LIST OF OPINIONS IN THE SCALE
1. (1.5) The movies occupy time that should he spent in more whole-some recreation.
2. (1.3) I am tired of the movies; I have sec-n too many poor ones.
3. (4.5) The movies are the best civilizing device ever developed.
4. (0.2) Movies are the most important cause of crime.
5. (2.7) Movies are all right but a few of them give the rest a had name.
6. (2.6) I like to see movies once in a while but they do disappoint you sometimes
7. (2.9) I think the movies are fairly interesting.
8. (2.7) Movies are just a harmless pastime.
9. (1.7) The movies to me are just a way to kill time.
10. (4.0) The influence of the movies; is decidedly for good.
11. (3.9) The movies are good, clean entertainment.
12. (3.9) Movies increase one's appreciation of beauty.
13. (1.7) I'd never miss the movies if we didn't have them.
14. (2.4) Sometimes I feel that the movies are desirable and sometimes I doubt it.
15. (0.0) It is a sin to go to the movies.
16. (4.3) There would be very little progress without the movies.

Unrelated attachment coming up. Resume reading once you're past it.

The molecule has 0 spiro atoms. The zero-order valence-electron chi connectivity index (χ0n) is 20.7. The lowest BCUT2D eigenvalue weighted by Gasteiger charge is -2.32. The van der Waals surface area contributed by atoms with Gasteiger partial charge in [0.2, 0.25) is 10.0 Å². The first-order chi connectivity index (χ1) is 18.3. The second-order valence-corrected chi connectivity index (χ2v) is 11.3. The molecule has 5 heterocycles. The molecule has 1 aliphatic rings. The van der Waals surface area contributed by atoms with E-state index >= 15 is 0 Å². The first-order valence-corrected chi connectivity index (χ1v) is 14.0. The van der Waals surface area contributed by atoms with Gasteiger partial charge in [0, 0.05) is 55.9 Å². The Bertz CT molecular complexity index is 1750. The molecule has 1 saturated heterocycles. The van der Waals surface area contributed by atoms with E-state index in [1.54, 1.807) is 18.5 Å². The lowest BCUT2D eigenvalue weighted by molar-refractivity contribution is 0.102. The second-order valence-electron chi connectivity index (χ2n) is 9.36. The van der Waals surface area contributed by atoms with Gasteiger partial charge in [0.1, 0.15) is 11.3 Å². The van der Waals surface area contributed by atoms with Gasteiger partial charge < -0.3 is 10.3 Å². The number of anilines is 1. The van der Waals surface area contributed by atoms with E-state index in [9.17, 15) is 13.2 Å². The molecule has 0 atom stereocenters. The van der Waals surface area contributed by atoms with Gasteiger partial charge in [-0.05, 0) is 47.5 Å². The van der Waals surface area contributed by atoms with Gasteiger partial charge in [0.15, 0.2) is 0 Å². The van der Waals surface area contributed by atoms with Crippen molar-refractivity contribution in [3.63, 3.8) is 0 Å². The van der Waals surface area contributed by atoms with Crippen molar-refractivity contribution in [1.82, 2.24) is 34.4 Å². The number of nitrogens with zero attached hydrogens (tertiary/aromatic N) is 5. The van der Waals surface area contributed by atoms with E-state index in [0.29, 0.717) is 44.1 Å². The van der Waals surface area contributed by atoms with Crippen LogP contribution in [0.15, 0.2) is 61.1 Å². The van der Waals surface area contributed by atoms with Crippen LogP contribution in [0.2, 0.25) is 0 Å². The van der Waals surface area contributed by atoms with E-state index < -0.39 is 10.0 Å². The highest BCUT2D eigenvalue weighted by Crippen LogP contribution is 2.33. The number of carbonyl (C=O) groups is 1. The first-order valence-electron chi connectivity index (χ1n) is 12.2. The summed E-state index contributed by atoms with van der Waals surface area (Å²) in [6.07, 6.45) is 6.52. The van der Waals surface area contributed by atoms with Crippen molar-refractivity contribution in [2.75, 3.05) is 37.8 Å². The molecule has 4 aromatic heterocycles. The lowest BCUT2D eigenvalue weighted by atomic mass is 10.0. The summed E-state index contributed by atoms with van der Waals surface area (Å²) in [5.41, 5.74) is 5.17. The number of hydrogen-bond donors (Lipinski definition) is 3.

17. (4.3) The movies are the most vital form of art to-day.
18. (3.6) A movie is the best entertainment that can be obtained cheaply.
19. (3.4) A movie once in a while is a-good thing for everybody.
20. (3.4) The movies are one of the few things I can enjoy by myself.
21. (1.3) Going to the movies is a foolish way to spend your money.
22. (1.1) Moving pictures bore me.
23. (0.6) As they now exist movies are wholly bad for children.
24. (0.6) Such a pernicious influence as the movies is bound to weaken the moral fibre of those who attend.
25. (0.3) As a protest against movies we should pledge ourselves never to attend them.
26. (0.1) The movies are the most important single influence for evil.
27. (4.7) The movies are the most powerful influence for good in American life.